Photo credits to Katie Moretta
When striving for spiritual betterment it is common for me to find myself having a quantity over quality approach to my prayer life. I start to think that if I can just add more and more prayers to my daily repertoire, somehow I will just feel holier and closer to The Almighty. Though there are definitely benefits to seeking more prayer time and persevering in prayer without emotional consolation, there is something incredibly valuable and necessary about having an intentional prayer life- that is, intentionality not only when we pray, but also when we choose not to.
For those of us growing up in Catholic circles, it is very common to hear "God knows our heart." Seeking to actively apply that knowledge to our prayer life is extremely important because it forces us to discern the ways that God is calling us to himself.
If I am someone who struggles with self-esteem (as I am) that means that I am seeking out prayers that will allow God to speak his love and acceptance into my heart. If I am someone who struggles with gratefulness then finding concrete ways to bring my joys to God in a way that is sustainable and will eventually become a habit (get it? Habit. LOL) is a calling for me. In being aware of the deficits within my heart, I’m able to see the broken pieces that are hindering a more complete relationship with God from forming and in turn, work to compensate for those struggles of mine.
Routine is important, and I need that to be a part of my prayer life in order for me to structure my day. As I am someone who finds spontaneity rather stressful, not setting aside set times for prayer leaves me feeling like I’ve lost connection with my Father in Heaven. I need that grounding in order to develop a full relationship with God. He knows that and so he calls me to a life of scheduled prayer.
At the same time, because I find spontaneity difficult, I’ve discerned that God is also calling me to a greater spirit of abandonment to His will through the flexes within my day-to-day schedule. This is important because if and when changes happen- like moving back to school, waking up late, or having an unexpected task arise- I’m not crippled by my schedule but am able to adapt and maintain my relationship with my Father. I’m able to see that yes, I am good at routine so I must cultivate that skill, but also that I need to work to develop a spirit of trust in my Father- trust even when His plan doesn’t go according to my plan.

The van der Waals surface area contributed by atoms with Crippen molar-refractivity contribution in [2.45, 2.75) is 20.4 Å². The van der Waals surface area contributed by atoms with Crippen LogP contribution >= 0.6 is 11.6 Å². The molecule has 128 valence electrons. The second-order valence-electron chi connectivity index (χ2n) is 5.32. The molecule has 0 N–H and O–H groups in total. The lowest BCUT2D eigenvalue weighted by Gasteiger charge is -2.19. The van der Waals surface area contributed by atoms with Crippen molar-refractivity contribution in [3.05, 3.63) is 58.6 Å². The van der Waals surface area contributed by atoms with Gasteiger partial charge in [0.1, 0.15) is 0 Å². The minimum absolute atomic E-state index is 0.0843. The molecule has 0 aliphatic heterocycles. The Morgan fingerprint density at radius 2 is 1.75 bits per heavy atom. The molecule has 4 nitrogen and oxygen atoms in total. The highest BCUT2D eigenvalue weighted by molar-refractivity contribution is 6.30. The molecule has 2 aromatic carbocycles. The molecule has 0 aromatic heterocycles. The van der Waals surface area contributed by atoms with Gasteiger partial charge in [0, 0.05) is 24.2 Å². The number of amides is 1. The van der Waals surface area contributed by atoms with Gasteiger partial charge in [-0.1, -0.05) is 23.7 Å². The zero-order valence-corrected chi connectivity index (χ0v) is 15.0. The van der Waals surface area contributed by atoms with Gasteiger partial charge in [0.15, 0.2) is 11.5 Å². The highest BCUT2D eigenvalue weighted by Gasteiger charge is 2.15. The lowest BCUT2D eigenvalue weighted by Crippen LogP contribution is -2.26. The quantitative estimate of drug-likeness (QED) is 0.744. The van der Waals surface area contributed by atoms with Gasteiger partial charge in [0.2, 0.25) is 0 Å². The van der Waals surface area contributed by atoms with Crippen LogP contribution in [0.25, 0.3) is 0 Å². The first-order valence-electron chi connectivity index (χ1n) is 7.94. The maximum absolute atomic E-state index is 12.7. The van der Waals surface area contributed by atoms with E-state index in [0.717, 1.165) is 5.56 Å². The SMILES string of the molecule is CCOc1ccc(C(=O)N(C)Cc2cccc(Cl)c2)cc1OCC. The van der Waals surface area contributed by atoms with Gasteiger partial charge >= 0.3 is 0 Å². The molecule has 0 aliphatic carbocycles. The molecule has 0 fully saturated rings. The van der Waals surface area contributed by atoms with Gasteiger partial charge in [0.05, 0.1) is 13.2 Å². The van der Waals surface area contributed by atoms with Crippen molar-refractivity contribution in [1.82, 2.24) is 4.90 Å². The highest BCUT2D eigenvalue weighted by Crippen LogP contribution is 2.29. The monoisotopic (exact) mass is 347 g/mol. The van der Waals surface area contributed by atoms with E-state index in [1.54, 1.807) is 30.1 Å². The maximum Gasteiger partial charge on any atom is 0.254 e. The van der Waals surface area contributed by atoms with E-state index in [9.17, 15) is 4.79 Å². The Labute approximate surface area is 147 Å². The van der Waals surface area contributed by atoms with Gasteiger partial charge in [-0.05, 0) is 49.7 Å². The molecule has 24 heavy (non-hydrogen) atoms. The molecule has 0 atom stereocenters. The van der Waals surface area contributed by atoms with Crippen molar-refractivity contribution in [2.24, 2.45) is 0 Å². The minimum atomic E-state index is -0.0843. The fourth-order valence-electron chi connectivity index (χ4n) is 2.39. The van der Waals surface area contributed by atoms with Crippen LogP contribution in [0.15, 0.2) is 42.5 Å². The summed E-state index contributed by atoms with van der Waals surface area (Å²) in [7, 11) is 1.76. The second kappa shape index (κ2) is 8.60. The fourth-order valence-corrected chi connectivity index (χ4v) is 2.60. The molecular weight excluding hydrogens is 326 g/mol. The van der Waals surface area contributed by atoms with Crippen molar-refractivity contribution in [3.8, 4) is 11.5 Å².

Remembering our daily vocation is another thing that challenges the quantity over quality approach to prayer. If I rely simply on my ability to do everything I possibly can in prayer within a 24h period then I will likely fall away from the tasks I’m called to perform within my day. I have heard this calling termed the ‘little v vocation.’ It means that though yes, God calls us to direct prayer with Him during the day, He has also placed us where we are for a reason. If I am a student, my ‘little v vocation’ is to study, be a part of my community etc. If I am a parent and a spouse it is to attend to my spouse and my children and ultimately lead them to heaven. Though God would love if I prayed ten rosaries a day, if I am not fulfilling the calling that accompanies my situation in life, I am not truly being attentive to where God is sending me.
We are called to be in the world but not of the world. So, awareness of the tasks the Heavenly Father is placing before us is too a form of devotion and prayer, so long as we do it for His Glory; and at the same time, we're also called to nurture a healthy prayer life where we can be attentive to the needs of our hearts and our own call to Christ in the midst of the struggles and tasks of the world.
I am called to prayer, I am also called to service, and if I nurture those two identities well, I will ultimately be equipped to follow my true call: my call to heaven.